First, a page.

Sure, there are a lot of dangerous occupations, (i.e., logging, roofing, and construction). However, the transportation industry remains one of the most common and deadliest occupations according to a 2019 study by the Bureau of Labor and the latest federal data on workplace deaths.
With increased reliance on the trucking industry to meet heightened demands due to the rise of online shopping and meeting COVID-19 needs, more truckers on the road could contribute to higher incident rates and driver deaths. For example, more than one out of every five on-the-job deaths occur in driver/sales and trucking, according to the National Census of Fatal Occupational Injuries.
In 2019, The Federal Motor Carrier Safety Administration (“FMCSA”) reported a total of 4,501 fatal crashes involving large trucks and buses in the United States. The FMCSA reported 5,046 deaths as a result of those crashes. According to the preliminary report released in 2020, there were a total of 2,533 fatal crashes involving large trucks and buses from January 1, 2020 to August 31, 2020. The FMCSA reported 2,819 deaths as a result of those crashes. Although the 2020 data snapshot includes crash records only up to August 31, 2020, it is likely 2020 fatalities could supersede previous numbers because of the industry’s increased challenges due to supply chain disruptions and nationwide emergency delivery needs.
One chief executive of an Arkansas motor carrier and president of The Alliance for Driver Safety & Security stated that the company would “like to support the idea to have zero fatalities,” also stating that zero fatalities was “a realistic goal.” Is this a realistic goal for the industry? We’d like to think so. There are numerous factors that contribute to the high rate of trucker deaths, but there are many steps transportation companies can take to improve safety measures to avoid fatalities.
First, trucking companies should ensure drivers impaired by drugs and alcohol are kept off the road.
Maybe easier said than done. As recently as January 2, 2021, the FMCSA declared a Mexico-licensed commercial driver an imminent hazard to public safety, prohibiting him from operating a commercial motor vehicle in the United States. The driver failed to stop at a red traffic light causing a multi-vehicle, chain-reaction crash and fire resulting in several severe injuries. An investigation revealed that three weeks prior to the accident (while employed for another company) the driver tested positive for a cocaine metabolite, and benzoylecgonine. https://www.fmcsa.dot.gov/newsroom/truck-driver-mexico-prohibited-operating-commercial-vehicles-us.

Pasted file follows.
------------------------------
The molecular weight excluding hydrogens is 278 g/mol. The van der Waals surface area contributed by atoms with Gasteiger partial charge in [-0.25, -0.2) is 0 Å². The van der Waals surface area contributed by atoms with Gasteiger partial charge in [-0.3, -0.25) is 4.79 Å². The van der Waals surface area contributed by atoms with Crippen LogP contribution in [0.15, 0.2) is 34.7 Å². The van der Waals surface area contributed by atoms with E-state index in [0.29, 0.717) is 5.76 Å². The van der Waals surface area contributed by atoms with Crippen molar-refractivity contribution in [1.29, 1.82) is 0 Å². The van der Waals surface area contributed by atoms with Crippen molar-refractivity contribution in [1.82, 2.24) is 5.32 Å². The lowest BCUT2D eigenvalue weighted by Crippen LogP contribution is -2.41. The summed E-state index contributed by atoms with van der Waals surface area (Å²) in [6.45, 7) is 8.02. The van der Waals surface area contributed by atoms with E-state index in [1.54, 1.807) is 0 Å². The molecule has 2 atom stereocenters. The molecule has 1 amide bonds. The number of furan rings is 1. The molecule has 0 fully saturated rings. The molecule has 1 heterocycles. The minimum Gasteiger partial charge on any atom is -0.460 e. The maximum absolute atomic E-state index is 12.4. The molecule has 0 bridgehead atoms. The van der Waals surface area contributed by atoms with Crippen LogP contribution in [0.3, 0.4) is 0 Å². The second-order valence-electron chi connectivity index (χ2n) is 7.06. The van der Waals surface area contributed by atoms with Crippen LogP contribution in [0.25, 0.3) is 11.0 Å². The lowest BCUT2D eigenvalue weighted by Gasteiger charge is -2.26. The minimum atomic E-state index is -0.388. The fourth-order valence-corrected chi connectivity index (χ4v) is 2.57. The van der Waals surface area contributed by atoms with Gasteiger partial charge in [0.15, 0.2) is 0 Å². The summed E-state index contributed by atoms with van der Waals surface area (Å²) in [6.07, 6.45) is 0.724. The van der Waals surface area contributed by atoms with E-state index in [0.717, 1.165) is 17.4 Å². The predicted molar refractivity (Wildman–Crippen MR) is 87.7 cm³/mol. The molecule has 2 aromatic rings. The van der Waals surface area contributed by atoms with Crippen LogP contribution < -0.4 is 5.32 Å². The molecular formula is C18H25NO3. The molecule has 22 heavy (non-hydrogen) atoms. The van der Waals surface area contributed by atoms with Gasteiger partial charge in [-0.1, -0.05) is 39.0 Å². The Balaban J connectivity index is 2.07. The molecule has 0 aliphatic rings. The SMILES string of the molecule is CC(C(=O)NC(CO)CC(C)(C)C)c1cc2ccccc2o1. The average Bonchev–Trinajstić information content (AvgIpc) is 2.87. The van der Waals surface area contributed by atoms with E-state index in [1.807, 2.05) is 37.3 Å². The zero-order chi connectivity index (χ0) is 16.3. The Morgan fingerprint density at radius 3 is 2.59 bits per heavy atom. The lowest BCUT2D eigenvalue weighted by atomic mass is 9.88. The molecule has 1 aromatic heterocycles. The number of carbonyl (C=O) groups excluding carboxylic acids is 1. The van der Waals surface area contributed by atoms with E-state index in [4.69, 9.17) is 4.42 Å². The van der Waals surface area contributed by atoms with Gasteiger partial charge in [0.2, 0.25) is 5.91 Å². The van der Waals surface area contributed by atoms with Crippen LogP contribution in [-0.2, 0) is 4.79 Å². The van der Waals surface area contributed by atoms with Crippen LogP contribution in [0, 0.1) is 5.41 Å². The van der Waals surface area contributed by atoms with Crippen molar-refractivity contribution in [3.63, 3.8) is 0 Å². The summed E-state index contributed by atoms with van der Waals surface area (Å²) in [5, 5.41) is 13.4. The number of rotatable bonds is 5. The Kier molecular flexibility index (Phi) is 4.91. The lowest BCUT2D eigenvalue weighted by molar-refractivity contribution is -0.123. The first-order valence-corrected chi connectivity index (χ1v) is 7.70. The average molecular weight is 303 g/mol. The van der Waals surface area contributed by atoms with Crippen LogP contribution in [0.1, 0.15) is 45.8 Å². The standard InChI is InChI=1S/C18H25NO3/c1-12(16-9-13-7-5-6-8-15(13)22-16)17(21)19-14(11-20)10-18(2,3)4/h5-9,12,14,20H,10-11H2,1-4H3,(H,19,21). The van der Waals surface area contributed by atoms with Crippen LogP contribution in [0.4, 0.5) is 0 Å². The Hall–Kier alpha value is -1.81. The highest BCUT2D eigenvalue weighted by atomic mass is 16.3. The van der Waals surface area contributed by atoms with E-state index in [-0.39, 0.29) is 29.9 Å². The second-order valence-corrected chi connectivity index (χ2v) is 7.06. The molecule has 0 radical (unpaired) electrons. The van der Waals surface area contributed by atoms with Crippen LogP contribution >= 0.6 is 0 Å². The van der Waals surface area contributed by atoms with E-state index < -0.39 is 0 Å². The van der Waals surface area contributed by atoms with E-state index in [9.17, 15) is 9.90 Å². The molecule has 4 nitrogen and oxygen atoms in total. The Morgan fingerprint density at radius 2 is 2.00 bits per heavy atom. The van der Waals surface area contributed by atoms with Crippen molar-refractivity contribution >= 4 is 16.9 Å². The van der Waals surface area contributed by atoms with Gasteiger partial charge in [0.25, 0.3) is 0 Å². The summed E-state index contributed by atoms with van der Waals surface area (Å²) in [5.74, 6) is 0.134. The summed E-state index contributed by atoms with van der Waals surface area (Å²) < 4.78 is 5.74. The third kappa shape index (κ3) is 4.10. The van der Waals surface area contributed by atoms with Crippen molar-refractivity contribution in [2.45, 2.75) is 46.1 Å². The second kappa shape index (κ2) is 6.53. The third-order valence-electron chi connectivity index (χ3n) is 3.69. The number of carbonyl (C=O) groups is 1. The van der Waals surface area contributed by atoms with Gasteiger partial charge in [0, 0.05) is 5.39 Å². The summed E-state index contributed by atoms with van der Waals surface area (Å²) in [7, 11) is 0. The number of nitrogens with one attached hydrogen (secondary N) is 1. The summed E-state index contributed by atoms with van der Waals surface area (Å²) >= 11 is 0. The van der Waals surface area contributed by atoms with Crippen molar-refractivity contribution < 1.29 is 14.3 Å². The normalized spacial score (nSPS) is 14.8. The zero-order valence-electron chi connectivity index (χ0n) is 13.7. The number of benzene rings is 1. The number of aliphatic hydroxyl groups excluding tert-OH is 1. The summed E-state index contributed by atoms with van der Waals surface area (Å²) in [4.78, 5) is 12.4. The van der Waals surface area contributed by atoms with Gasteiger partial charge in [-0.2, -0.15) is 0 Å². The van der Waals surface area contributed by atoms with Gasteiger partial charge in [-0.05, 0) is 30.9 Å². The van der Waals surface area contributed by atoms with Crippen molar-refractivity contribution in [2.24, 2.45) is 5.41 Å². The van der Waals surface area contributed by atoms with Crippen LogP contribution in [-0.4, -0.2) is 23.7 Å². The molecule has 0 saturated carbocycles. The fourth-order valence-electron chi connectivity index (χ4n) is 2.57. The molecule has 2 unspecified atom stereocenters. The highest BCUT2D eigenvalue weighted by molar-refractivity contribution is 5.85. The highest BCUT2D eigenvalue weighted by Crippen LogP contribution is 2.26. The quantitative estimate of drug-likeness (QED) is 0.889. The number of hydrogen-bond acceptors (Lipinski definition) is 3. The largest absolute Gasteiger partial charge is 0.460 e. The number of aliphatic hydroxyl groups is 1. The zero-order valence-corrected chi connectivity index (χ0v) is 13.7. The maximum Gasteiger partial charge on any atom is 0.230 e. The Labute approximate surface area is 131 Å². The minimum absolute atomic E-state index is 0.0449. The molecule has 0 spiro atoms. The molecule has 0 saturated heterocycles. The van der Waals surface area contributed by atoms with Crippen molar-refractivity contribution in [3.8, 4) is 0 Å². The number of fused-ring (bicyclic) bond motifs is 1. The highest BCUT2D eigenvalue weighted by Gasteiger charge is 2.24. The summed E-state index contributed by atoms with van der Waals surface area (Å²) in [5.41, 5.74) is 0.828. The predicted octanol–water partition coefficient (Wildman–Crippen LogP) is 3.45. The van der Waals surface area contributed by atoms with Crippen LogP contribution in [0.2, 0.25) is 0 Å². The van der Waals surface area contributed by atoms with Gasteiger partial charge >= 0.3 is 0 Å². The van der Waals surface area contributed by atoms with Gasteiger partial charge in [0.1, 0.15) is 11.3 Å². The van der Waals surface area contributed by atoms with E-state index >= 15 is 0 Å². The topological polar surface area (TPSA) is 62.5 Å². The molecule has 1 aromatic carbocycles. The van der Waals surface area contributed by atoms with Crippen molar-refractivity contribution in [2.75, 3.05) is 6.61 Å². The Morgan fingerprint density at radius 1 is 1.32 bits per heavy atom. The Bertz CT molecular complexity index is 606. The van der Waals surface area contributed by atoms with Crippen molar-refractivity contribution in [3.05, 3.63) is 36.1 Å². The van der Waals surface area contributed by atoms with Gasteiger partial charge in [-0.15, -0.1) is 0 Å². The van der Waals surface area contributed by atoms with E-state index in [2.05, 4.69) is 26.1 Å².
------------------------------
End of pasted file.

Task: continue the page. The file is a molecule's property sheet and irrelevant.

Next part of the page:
In addition to that, on December 23, 2020, the FMCSA declared an Arizona driver an imminent hazard to public safety and ordered the driver not to operate a commercial motor vehicle in interstate commerce. Here, the driver struck seven bicyclists and the riders' escort vehicle from the rear and five bicyclists were pronounced dead at the scene. The driver subsequently tested positive for amphetamine, and methamphetamine. https://www.fmcsa.dot.gov/newsroom/fmcsa-declares-arizona-truck-driver-be-imminent-hazard.
Driver alcohol and drug use present challenges to the industry. Although many companies require urine testing as part of hiring practices, companies could move to make hair follicle testing a safety requirement. Hair follicle testing is more accurate than urine tests according to a University of Central Arkansas study.
Hours of service and driver shortage also remain a top concern for truck drivers. With long hours and the potential of risking personal wellbeing to keep up with coronavirus demands, it is not surprising that an “industry shorthand for the demand for trucks on the road sharply rose above 2019 levels in mid-February.”
Improving trust between carriers and drivers, allowing drivers to spend more time at home, and expanding recruitment to women and minorities could be promising for companies looking to decrease driver shortages. Improvements in driver retention is likely related to driver compensation and companies could see better retention rates by increasing driver pay.
Companies should also ensure drivers are adequately trained. Proper training has the potential of reducing distracted driving. According to the FMCSA, driver inattention is the leading factor in motor vehicle crashes, with 80% of wrecks involving inattention in the 3 seconds before the crash or near-crash. When the vehicle weighs up to 80,000 pounds, any inattention on the part of the driver poses an enormous hazard.
To curb distracted driving, companies could implement technology systems that restrict cell phone usage while the truck is in motion, cab video that tracks driver behavior, systems for communicating wirelessly, and systems that detect hard braking, veering, and other behaviors associated with distracted driving.
The growth of the trucking industry is on the rise; however, that doesn’t mean that fatalities have to be.